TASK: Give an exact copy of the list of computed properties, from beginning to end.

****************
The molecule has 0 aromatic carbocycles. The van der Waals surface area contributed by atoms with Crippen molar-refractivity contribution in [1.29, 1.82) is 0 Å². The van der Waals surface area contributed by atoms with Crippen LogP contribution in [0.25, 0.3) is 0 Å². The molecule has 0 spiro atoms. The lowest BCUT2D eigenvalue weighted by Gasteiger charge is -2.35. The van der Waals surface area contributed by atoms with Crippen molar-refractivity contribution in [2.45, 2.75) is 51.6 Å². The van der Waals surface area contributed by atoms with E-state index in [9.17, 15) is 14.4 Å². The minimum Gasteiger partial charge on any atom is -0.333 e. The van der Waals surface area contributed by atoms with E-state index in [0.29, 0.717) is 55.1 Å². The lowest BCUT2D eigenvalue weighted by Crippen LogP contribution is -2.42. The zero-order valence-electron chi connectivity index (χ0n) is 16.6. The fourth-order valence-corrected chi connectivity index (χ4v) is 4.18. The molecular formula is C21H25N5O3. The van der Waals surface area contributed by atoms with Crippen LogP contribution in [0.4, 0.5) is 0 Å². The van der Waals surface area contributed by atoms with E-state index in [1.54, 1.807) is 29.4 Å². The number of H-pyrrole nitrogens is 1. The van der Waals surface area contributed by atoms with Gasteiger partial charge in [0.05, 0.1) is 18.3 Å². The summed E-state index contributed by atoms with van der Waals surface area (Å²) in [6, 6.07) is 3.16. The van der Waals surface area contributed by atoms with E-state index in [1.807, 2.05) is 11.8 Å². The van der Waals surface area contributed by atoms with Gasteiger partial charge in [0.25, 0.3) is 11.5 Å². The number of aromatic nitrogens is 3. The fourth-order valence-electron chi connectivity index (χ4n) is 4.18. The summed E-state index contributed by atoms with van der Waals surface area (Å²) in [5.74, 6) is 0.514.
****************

The molecule has 0 aromatic carbocycles. The van der Waals surface area contributed by atoms with Crippen molar-refractivity contribution in [1.29, 1.82) is 0 Å². The van der Waals surface area contributed by atoms with Crippen LogP contribution in [0.25, 0.3) is 0 Å². The molecule has 0 spiro atoms. The lowest BCUT2D eigenvalue weighted by Gasteiger charge is -2.35. The van der Waals surface area contributed by atoms with Crippen molar-refractivity contribution in [2.45, 2.75) is 51.6 Å². The van der Waals surface area contributed by atoms with E-state index in [9.17, 15) is 14.4 Å². The minimum Gasteiger partial charge on any atom is -0.333 e. The van der Waals surface area contributed by atoms with E-state index in [0.29, 0.717) is 55.1 Å². The lowest BCUT2D eigenvalue weighted by Crippen LogP contribution is -2.42. The zero-order valence-electron chi connectivity index (χ0n) is 16.6. The fourth-order valence-corrected chi connectivity index (χ4v) is 4.18. The molecular formula is C21H25N5O3. The van der Waals surface area contributed by atoms with Crippen LogP contribution in [0.4, 0.5) is 0 Å². The van der Waals surface area contributed by atoms with E-state index in [1.54, 1.807) is 29.4 Å². The number of H-pyrrole nitrogens is 1. The van der Waals surface area contributed by atoms with Gasteiger partial charge in [0.05, 0.1) is 18.3 Å². The summed E-state index contributed by atoms with van der Waals surface area (Å²) in [6, 6.07) is 3.16. The van der Waals surface area contributed by atoms with E-state index in [1.807, 2.05) is 11.8 Å². The van der Waals surface area contributed by atoms with Gasteiger partial charge in [0.25, 0.3) is 11.5 Å². The number of aromatic nitrogens is 3. The fourth-order valence-electron chi connectivity index (χ4n) is 4.18. The summed E-state index contributed by atoms with van der Waals surface area (Å²) in [5.74, 6) is 0.514.